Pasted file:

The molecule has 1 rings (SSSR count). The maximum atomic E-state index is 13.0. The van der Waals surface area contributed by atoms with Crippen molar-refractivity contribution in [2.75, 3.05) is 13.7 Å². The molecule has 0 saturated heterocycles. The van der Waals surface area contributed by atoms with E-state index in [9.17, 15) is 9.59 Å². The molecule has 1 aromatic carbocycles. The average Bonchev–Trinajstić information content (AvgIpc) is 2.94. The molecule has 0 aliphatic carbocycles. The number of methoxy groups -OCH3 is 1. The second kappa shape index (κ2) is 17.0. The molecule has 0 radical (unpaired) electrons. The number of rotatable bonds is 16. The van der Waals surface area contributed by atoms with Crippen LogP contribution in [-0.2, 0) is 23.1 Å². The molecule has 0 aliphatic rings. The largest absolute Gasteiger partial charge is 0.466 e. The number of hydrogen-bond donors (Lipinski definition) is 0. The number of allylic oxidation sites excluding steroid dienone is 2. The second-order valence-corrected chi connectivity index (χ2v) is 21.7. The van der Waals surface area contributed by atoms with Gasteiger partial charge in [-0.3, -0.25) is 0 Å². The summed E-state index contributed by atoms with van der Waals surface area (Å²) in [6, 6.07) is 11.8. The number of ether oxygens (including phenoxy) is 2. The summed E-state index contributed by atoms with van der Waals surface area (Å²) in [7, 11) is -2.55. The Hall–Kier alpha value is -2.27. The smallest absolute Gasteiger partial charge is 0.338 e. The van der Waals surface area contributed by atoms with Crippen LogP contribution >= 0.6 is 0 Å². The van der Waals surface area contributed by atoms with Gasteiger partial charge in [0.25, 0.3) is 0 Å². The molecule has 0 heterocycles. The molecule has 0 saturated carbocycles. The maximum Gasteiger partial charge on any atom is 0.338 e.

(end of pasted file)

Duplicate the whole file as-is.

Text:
The molecule has 1 rings (SSSR count). The maximum atomic E-state index is 13.0. The van der Waals surface area contributed by atoms with Crippen molar-refractivity contribution in [2.75, 3.05) is 13.7 Å². The molecule has 0 saturated heterocycles. The van der Waals surface area contributed by atoms with E-state index in [9.17, 15) is 9.59 Å². The molecule has 1 aromatic carbocycles. The average Bonchev–Trinajstić information content (AvgIpc) is 2.94. The molecule has 0 aliphatic carbocycles. The number of methoxy groups -OCH3 is 1. The second kappa shape index (κ2) is 17.0. The molecule has 0 radical (unpaired) electrons. The number of rotatable bonds is 16. The van der Waals surface area contributed by atoms with Crippen LogP contribution in [-0.2, 0) is 23.1 Å². The molecule has 0 aliphatic rings. The largest absolute Gasteiger partial charge is 0.466 e. The number of hydrogen-bond donors (Lipinski definition) is 0. The number of allylic oxidation sites excluding steroid dienone is 2. The second-order valence-corrected chi connectivity index (χ2v) is 21.7. The van der Waals surface area contributed by atoms with Gasteiger partial charge in [-0.3, -0.25) is 0 Å². The summed E-state index contributed by atoms with van der Waals surface area (Å²) in [6, 6.07) is 11.8. The number of ether oxygens (including phenoxy) is 2. The summed E-state index contributed by atoms with van der Waals surface area (Å²) in [7, 11) is -2.55. The Hall–Kier alpha value is -2.27. The smallest absolute Gasteiger partial charge is 0.338 e. The van der Waals surface area contributed by atoms with Crippen LogP contribution >= 0.6 is 0 Å². The van der Waals surface area contributed by atoms with Gasteiger partial charge in [0.25, 0.3) is 0 Å². The molecule has 0 heterocycles. The molecule has 0 saturated carbocycles. The maximum Gasteiger partial charge on any atom is 0.338 e.